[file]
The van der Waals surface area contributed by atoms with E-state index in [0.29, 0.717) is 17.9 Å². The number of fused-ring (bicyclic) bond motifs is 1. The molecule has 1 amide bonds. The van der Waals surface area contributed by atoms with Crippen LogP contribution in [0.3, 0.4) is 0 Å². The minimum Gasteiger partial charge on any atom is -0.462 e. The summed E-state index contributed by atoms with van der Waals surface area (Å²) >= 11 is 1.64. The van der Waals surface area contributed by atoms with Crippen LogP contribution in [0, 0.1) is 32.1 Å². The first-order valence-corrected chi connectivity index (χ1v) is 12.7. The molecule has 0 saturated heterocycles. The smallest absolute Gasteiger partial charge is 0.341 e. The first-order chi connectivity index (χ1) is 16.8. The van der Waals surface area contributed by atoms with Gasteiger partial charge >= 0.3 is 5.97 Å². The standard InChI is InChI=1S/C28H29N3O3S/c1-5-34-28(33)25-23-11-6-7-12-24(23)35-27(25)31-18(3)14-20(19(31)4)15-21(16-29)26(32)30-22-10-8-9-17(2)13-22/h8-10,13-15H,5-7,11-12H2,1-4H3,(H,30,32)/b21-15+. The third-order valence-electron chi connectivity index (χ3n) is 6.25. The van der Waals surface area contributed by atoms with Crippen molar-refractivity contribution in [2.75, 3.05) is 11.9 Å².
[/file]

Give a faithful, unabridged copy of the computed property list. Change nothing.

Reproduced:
The van der Waals surface area contributed by atoms with E-state index in [0.29, 0.717) is 17.9 Å². The number of fused-ring (bicyclic) bond motifs is 1. The molecule has 1 amide bonds. The van der Waals surface area contributed by atoms with Crippen LogP contribution in [0.3, 0.4) is 0 Å². The minimum Gasteiger partial charge on any atom is -0.462 e. The summed E-state index contributed by atoms with van der Waals surface area (Å²) >= 11 is 1.64. The van der Waals surface area contributed by atoms with Crippen LogP contribution in [0, 0.1) is 32.1 Å². The first-order valence-corrected chi connectivity index (χ1v) is 12.7. The molecule has 0 saturated heterocycles. The smallest absolute Gasteiger partial charge is 0.341 e. The first-order chi connectivity index (χ1) is 16.8. The van der Waals surface area contributed by atoms with Gasteiger partial charge >= 0.3 is 5.97 Å². The standard InChI is InChI=1S/C28H29N3O3S/c1-5-34-28(33)25-23-11-6-7-12-24(23)35-27(25)31-18(3)14-20(19(31)4)15-21(16-29)26(32)30-22-10-8-9-17(2)13-22/h8-10,13-15H,5-7,11-12H2,1-4H3,(H,30,32)/b21-15+. The third-order valence-electron chi connectivity index (χ3n) is 6.25. The van der Waals surface area contributed by atoms with Crippen molar-refractivity contribution in [2.75, 3.05) is 11.9 Å².